Saving more money. It’s always a popular New Year’s resolution. If that’s one of your goals this year, you should be aware of the latest trends in home improvements that can boost your home’s overall energy efficiency. Read on to learn how you can get the most value for your dollar.
Consider Whole-Home Energy Efficiency
Solar panels are an excellent way to reduce your utility bill. But simply adding a bunch of solar panels to your home can be pricey. To recoup your investment faster and increase your overall savings, you need to examine your total energy use.
For instance, if your home still has single-pane aluminum windows, you’re sending a lot of your heat in the winter and your A/C in the summer right out the window. Old windows mean your home has a leaky thermal envelope, leading you to spend more money than you should on your heating and cooling bills.
New double-paned vinyl windows are the solution—they create a tighter thermal envelope and are better insulated to keep you warmer in the winter and cooler in the summer. Plus, vinyl windows can help cut down on outside noise to keep your home quieter and more peaceful.
Insufficient insulation can also drive up your bills, especially if you have an uninsulated attic. In the winter, your heater has to work overtime to warm up that chilly void. In hot months, heat can get trapped in the attic and cause the temperature of your whole home to rise. The result? Higher utility bills. Adding insulation strategically can improve your home’s energy efficiency.
Even if you have solar panels, you’re not maximizing your system’s cost-saving potential if you don’t address overall energy efficiency. And if you’re planning to get solar panels, fixing these power sucks first may mean that you can install fewer panels to meet your energy needs.
Get the most value for your dollar by: Replacing outdated windows, adding insulation, and addressing any other energy wasters.
Understand the Drawbacks of Solar Leases
It might seem like a sweet deal. Instead of bearing the whole cost of your solar panel purchase and installation, you contract with a big solar company and get started with only a small down payment, or even nothing down.
The problem is that if you choose a solar lease, you won’t save as much money on your power bill as you would if you owned the system. And you definitely won’t be able to take advantage of the Solar Investment Tax Credit, which provides a dollar-for-dollar tax credit of 30 percent of the amount you paid for your system. Since you’re leasing, you’re out of luck.
If you’re thinking of moving to a new home before your solar lease is up, a leased system may wreck havoc with your plans. Either the new buyers will have to qualify to take over the lease, which may be tough if they’re already stretching to get a home loan, or you’ll have to end the lease early and pay the penalty. We’ve heard that some customers are being charged tens of thousands of dollars to remove their panels early.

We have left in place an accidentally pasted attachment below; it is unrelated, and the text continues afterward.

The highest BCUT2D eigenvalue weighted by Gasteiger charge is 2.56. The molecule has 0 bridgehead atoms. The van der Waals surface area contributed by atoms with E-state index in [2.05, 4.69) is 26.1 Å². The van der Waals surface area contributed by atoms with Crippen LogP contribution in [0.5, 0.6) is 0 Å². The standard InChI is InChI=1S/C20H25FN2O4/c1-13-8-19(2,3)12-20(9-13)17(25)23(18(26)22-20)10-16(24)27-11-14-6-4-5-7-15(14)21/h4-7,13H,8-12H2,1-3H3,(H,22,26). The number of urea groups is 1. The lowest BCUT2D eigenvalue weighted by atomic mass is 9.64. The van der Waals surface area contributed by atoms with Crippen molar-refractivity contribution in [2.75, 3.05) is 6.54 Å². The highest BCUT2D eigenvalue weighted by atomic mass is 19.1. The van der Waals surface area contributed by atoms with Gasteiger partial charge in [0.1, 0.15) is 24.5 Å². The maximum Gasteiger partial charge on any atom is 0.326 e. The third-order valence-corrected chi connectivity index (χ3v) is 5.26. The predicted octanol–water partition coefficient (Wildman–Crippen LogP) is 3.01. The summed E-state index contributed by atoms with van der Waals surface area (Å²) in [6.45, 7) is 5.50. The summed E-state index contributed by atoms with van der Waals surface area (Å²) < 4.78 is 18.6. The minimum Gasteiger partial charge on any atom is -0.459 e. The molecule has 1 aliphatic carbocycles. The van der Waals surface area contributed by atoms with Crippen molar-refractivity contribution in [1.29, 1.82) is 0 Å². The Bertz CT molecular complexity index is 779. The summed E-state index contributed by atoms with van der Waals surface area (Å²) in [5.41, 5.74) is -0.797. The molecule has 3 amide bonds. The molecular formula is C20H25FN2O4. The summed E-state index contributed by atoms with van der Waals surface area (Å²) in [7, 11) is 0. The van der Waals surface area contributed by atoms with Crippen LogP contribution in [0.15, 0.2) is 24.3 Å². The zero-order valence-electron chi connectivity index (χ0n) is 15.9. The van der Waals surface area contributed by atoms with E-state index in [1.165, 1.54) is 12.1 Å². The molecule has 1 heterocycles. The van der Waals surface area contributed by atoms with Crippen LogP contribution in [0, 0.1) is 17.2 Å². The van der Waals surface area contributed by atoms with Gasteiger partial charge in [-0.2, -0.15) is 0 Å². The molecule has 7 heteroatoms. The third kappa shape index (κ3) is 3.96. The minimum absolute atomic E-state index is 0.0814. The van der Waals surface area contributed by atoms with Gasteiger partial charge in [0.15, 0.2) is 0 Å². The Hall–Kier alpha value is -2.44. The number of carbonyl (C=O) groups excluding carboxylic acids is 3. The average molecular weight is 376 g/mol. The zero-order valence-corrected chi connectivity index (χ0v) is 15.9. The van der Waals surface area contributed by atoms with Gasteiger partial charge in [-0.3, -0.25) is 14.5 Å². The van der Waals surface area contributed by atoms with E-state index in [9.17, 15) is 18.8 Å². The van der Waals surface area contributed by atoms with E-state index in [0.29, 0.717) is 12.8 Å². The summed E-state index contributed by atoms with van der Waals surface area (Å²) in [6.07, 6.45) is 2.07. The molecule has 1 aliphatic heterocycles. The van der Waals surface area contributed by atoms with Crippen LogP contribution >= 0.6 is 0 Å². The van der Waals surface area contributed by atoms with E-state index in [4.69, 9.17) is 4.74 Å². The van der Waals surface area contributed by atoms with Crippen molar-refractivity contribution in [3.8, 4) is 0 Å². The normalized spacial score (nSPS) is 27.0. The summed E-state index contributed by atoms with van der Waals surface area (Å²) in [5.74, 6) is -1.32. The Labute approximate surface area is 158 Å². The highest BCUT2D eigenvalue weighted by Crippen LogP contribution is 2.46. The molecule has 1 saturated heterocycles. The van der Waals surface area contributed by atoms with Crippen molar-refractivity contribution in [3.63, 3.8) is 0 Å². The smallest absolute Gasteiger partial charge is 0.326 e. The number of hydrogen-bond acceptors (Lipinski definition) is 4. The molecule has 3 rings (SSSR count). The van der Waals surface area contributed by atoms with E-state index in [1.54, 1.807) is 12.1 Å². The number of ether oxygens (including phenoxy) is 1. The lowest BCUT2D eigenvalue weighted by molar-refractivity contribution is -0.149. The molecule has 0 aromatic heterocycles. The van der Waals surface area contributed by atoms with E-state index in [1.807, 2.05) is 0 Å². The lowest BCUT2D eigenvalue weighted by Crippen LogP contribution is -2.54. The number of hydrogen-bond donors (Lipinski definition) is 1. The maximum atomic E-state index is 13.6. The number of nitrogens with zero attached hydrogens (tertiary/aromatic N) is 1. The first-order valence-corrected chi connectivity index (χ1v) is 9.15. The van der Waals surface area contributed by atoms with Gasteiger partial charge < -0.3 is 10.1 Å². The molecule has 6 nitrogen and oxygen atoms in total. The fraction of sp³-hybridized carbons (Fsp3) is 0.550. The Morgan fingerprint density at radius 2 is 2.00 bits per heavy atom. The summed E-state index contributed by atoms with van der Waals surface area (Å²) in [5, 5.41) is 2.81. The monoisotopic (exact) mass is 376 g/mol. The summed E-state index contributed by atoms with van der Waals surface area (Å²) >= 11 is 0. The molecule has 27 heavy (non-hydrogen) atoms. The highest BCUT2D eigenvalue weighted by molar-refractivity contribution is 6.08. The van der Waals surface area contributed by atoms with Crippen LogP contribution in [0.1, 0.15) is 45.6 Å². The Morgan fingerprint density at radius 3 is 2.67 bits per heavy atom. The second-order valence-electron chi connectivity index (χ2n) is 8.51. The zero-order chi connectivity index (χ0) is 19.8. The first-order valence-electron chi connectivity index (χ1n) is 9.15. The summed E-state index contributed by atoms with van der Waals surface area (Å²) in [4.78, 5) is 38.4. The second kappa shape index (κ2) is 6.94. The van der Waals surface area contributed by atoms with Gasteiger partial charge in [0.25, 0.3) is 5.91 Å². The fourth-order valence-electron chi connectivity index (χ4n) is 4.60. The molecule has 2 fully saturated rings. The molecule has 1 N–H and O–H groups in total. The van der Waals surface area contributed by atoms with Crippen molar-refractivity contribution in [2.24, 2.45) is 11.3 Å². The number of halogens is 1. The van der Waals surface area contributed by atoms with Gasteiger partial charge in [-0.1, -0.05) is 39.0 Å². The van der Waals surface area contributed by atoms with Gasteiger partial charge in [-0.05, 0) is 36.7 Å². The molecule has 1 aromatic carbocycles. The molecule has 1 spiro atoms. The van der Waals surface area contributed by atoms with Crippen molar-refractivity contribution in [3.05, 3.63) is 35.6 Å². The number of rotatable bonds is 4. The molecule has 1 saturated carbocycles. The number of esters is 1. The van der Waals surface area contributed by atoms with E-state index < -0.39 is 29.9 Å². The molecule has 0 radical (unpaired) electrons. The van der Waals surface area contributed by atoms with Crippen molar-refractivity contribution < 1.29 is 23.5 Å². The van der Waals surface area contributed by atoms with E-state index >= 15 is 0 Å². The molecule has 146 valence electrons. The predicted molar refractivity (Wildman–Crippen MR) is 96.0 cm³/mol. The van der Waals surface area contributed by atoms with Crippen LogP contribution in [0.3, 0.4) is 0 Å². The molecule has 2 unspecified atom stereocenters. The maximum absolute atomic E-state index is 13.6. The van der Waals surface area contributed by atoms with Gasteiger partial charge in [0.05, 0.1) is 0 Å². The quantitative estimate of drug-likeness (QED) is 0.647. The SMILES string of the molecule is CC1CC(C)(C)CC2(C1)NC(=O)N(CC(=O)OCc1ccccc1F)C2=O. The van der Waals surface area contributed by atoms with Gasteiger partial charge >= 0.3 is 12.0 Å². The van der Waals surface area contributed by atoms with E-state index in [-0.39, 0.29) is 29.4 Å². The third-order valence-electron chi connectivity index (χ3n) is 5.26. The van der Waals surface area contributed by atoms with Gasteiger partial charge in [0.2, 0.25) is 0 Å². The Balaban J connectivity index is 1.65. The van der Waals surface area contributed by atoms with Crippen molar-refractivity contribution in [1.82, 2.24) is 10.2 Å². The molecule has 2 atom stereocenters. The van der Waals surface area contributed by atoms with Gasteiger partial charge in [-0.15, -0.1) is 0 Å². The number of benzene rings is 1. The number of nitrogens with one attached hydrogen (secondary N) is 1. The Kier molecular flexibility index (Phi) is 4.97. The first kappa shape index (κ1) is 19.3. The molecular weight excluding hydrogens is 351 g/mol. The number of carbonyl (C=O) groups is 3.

When it comes to home sales, a trend has emerged: Leased solar panels are seen as a liability, not an asset. If you own your system, that may boost your home’s appraisal by several thousand dollars, or as much as 50 percent of the cost of the system. If you lease, those panels won’t add any value and may make it much tougher to sell your home. Deals can—and do—fall out of escrow because of leased panels.
Get the most value for your dollar by: Buying, not leasing, your solar panels.
Get to Know the New Net Energy Metering Rules
The utility companies in California lobbied hard for a major fee increase for solar customers, but the California Public Utilities Commission recently took a more moderate approach in voting on new rules.
While some costs will rise for new solar customers—for example, they’ll pay a one-time connection fee estimated at $75 to $100 for tying into the grid—the PUC didn’t go as far as the utilities wanted in imposing an electricity transmission fee.
NEM 2.0 will take effect on July 1, 2017, or when utilities reach certain caps, whichever comes first. The good news is that existing customers are grandfathered under current rules for 20 years from the date of their system installation.
That means there’s still time to have your solar system installed and be grandfathered in under the existing NEM rules—as long as you act fast.
Get the most value for your dollar by: Starting your solar panel project now.
If you want more information about how energy efficiency trends may affect you, or you want to explore your options for saving money on your utility bill, contact us. We offer a no-pressure, hassle-free consultation—free of charge.
We’ll assess your home’s current level of energy efficiency and make recommendations customized for the way you live. We’ll discuss all the benefits of buying your solar system instead of leasing, and we’ll talk about your financing options. We’ll even help you understand NEM 2.0.
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